I modified the main function a little bit and created another buffer buf2.
int main(void)
{
 unsigned int num = 16384;

 //Below code adds D->H(16384bytes), H->D(16384bytes). 1 page fault.
 char *buf2;
 cudaMallocManaged(&buf2, num);
 memset(buf2, 0, num);

 //Same as above.
 char *buf;
 cudaMallocManaged(&buf, num);
 memset(buf, 0, num);                         //D->H(16384bytes). page fault.
 set<<<4, 128>>>(buf, num);                   //H->D(16384bytes).
 cudaDeviceSynchronize();
 std::cout << (int)buf[0] << std::endl;       //D->H(16384bytes). page fault.
 std::cout << (int)buf[10000] << std::endl;   //No data migration.
 set<<<4, 128>>>(buf, num);
 cudaDeviceSynchronize();
 buf[0] = 5;                                  //D->H(16384bytes). page fault.
 set<<<4, 128>>>(buf, num);                   //H->D(4096bytes).
 cudaFree(buf);
 cudaFree(buf2);
 cudaDeviceReset();
   return 0;
}

In this code I allocated a unified memory to buf2 and called memset() but buf2 is not used elsewhere. It adds D->H(16384bytes) when memset() is called and it is natural, but it also adds H->D(16384bytes). We know the kernel doesn't use buf2 but it is too complicated for CUDA to know that. So before the first kernel call it also transfers buf2, which is another unnecessary data transfer. I have concluded unified memory makes the program simpler but not as efficient as I have expected. I heard Pascal has cleverer memory management. I will wait and see if is good enough.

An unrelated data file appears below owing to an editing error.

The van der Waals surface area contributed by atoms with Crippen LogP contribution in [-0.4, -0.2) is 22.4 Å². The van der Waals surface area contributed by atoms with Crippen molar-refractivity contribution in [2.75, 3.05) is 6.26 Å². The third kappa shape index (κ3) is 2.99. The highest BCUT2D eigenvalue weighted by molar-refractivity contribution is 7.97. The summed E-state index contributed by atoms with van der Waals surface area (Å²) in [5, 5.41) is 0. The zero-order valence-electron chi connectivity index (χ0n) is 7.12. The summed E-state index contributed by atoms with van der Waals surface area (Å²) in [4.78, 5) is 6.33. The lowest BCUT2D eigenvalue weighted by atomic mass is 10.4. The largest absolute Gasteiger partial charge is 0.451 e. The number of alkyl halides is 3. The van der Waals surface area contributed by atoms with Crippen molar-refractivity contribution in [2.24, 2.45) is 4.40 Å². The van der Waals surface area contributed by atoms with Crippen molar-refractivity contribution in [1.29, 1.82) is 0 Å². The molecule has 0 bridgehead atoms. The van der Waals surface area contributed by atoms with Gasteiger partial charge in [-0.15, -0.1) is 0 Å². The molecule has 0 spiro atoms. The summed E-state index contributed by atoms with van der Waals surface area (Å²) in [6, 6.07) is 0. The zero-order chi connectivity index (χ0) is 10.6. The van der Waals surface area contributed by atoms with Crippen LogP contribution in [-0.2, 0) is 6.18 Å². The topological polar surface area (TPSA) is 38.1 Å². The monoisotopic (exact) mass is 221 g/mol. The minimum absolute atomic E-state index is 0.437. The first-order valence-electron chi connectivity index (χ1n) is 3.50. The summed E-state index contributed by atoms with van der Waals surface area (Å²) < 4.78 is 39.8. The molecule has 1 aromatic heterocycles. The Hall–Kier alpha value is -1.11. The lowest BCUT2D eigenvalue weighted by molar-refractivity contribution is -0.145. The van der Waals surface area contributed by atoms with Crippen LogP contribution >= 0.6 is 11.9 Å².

Sunday, May 18, 2014

CPU/GPU memory abstraction

When you write a program that uses GPU (either CUDA of OpenCL), you may want to implement both CPU code and GPU code, and use only one of them depending on the user's choice. For this reason I wanted to know how to treat different kinds of memories generically, i.e. the way  to abstract host and device memory.